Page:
"Too often we underestimate the power of a touch, a smile, a kind word, a listening ear, an honest compliment, or the smallest act of caring, all of which have the potential to turn a life around." -- Leo Buscaglia

Microsoft Excel Tip #1
How To Calculate Elapsed Time Greater Than 24 Hours  (XL2000-XL2007)

Excel is used every day for thousands of varied tasks. One of these tasks is managing time records. Every new Excel user invariably runs into two problems the first time they try to calculate 
elapsed times.

With Excel, calculating elapsed time is simply a matter of subtracting the start time (cell) from the end time (cell). For example, with a 9 am start time and a 11 pm end time, you subtract 9 am from 11 pm (e.g. =B3-A3 ) to get 14 hours elapsed time.

Are you having problems calculating times in Excel?Sounds simple, right? Well the first problem you will probably notice when you do this is that the result of you formula shows 2:00 PM. Not what you were expecting, right? The reason for this is that, since the cells adjacent to the cell with the formula contains time values, Excel assumed that the formula result is also a time value and automatically applied a time format.

You can easily correct this by eliminating the AM/PM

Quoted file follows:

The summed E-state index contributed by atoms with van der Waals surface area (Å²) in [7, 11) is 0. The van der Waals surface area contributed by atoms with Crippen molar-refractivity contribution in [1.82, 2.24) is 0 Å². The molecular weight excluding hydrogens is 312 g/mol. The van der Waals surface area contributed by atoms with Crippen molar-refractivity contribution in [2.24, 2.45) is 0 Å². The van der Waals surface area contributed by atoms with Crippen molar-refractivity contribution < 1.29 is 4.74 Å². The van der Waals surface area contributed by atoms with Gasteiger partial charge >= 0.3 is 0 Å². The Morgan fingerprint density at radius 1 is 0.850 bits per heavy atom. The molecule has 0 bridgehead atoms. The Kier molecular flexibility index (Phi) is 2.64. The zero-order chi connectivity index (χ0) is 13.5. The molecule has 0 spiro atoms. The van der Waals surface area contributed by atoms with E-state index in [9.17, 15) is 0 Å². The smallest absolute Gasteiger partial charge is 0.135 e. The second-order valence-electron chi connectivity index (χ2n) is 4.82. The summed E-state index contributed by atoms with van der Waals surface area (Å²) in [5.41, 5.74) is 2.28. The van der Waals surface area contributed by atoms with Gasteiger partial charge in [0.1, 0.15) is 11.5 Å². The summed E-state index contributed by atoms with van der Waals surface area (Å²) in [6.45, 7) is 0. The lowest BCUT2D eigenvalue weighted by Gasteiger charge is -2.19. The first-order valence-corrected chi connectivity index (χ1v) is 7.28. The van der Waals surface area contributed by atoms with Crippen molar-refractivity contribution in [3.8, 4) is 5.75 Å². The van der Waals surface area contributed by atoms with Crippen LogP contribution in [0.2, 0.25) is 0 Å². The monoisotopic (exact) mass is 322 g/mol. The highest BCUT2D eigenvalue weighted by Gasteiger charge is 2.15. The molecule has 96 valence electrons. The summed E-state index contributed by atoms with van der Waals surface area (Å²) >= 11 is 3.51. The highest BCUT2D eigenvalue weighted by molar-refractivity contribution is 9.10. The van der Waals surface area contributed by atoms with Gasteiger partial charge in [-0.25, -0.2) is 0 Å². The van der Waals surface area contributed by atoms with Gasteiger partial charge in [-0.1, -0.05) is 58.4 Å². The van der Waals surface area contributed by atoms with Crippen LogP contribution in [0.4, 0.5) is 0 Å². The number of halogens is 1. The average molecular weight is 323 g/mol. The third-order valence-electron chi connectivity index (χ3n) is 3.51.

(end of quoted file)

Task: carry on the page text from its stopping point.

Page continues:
portion of the number format code. Press CTRL+1 to open the Format Cells dialog. On the Number tab, click Custom in the Category list. The current format of the cell is shown. In the Type field delete AM/PM from the end of the number format (e.g. 2:00 PM changes to 14:00 ) and click OK. Problem solved!

Are you having problems calculating times in Excel?Not exactly. The second issue you will probably come across when calculating elapsed time is that, if the result of your calculation exceeds 24 hours, Excel ignores the hours that exceed 24 and gives you a wrong answer. To avoid this, in the Format Cells dialog box (CTRL+1), type square brackets around the hour portion of the format code. e.g. [h]:mm.

These are the most common problems Excel users face when calculating elapsed times and now you have the solutions to avoid them.

Pull answers from your lists with these 45 LOOKUP formulas

Microsoft Excel Tip #2

Restrict User's Access To A Specific Worksheet Range (XL2000-XL2007)

Most worksheets use only a small section of the available area (Excel 2007: 16,384 columns x 1,048,576 rows. Excel 2003: 256 columns by 65,536 rows). Sometimes you may want to restrict the area in which a user can click in or scroll to. This can be accomplished with Excel's Protect Sheet options**, but if you want to restrict a user's access to a fixed area (e.g. B5:H50) of the worksheet without having to protect the worksheet, here is a simple solution.